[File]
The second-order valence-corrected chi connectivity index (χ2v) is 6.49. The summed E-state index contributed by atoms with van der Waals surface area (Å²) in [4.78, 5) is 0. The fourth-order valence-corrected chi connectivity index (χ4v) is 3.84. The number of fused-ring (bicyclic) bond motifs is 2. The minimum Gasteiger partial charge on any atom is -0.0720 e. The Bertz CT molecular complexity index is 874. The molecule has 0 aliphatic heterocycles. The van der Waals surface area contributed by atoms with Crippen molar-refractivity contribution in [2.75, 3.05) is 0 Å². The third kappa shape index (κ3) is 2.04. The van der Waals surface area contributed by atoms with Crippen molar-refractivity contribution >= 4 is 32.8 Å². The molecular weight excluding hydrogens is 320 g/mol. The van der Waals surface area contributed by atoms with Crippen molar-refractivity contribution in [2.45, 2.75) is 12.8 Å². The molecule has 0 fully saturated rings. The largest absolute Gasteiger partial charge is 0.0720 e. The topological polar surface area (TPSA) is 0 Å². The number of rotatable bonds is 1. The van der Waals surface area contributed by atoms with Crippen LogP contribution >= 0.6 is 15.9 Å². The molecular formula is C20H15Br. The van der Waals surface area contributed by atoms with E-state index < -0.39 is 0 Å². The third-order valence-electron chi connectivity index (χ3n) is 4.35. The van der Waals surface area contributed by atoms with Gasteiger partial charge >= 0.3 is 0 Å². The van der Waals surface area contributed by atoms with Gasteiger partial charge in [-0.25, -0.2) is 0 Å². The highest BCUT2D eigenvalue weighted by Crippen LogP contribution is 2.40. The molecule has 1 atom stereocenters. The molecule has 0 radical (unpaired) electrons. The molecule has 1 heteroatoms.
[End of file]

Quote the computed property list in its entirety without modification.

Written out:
The second-order valence-corrected chi connectivity index (χ2v) is 6.49. The summed E-state index contributed by atoms with van der Waals surface area (Å²) in [4.78, 5) is 0. The fourth-order valence-corrected chi connectivity index (χ4v) is 3.84. The number of fused-ring (bicyclic) bond motifs is 2. The minimum Gasteiger partial charge on any atom is -0.0720 e. The Bertz CT molecular complexity index is 874. The molecule has 0 aliphatic heterocycles. The van der Waals surface area contributed by atoms with Crippen molar-refractivity contribution in [2.75, 3.05) is 0 Å². The third kappa shape index (κ3) is 2.04. The van der Waals surface area contributed by atoms with Crippen molar-refractivity contribution >= 4 is 32.8 Å². The molecular weight excluding hydrogens is 320 g/mol. The van der Waals surface area contributed by atoms with Crippen molar-refractivity contribution in [2.45, 2.75) is 12.8 Å². The molecule has 0 fully saturated rings. The largest absolute Gasteiger partial charge is 0.0720 e. The topological polar surface area (TPSA) is 0 Å². The number of rotatable bonds is 1. The van der Waals surface area contributed by atoms with Crippen LogP contribution >= 0.6 is 15.9 Å². The molecular formula is C20H15Br. The van der Waals surface area contributed by atoms with E-state index < -0.39 is 0 Å². The third-order valence-electron chi connectivity index (χ3n) is 4.35. The van der Waals surface area contributed by atoms with Gasteiger partial charge >= 0.3 is 0 Å². The van der Waals surface area contributed by atoms with Gasteiger partial charge in [-0.25, -0.2) is 0 Å². The highest BCUT2D eigenvalue weighted by Crippen LogP contribution is 2.40. The molecule has 1 atom stereocenters. The molecule has 0 radical (unpaired) electrons. The molecule has 1 heteroatoms.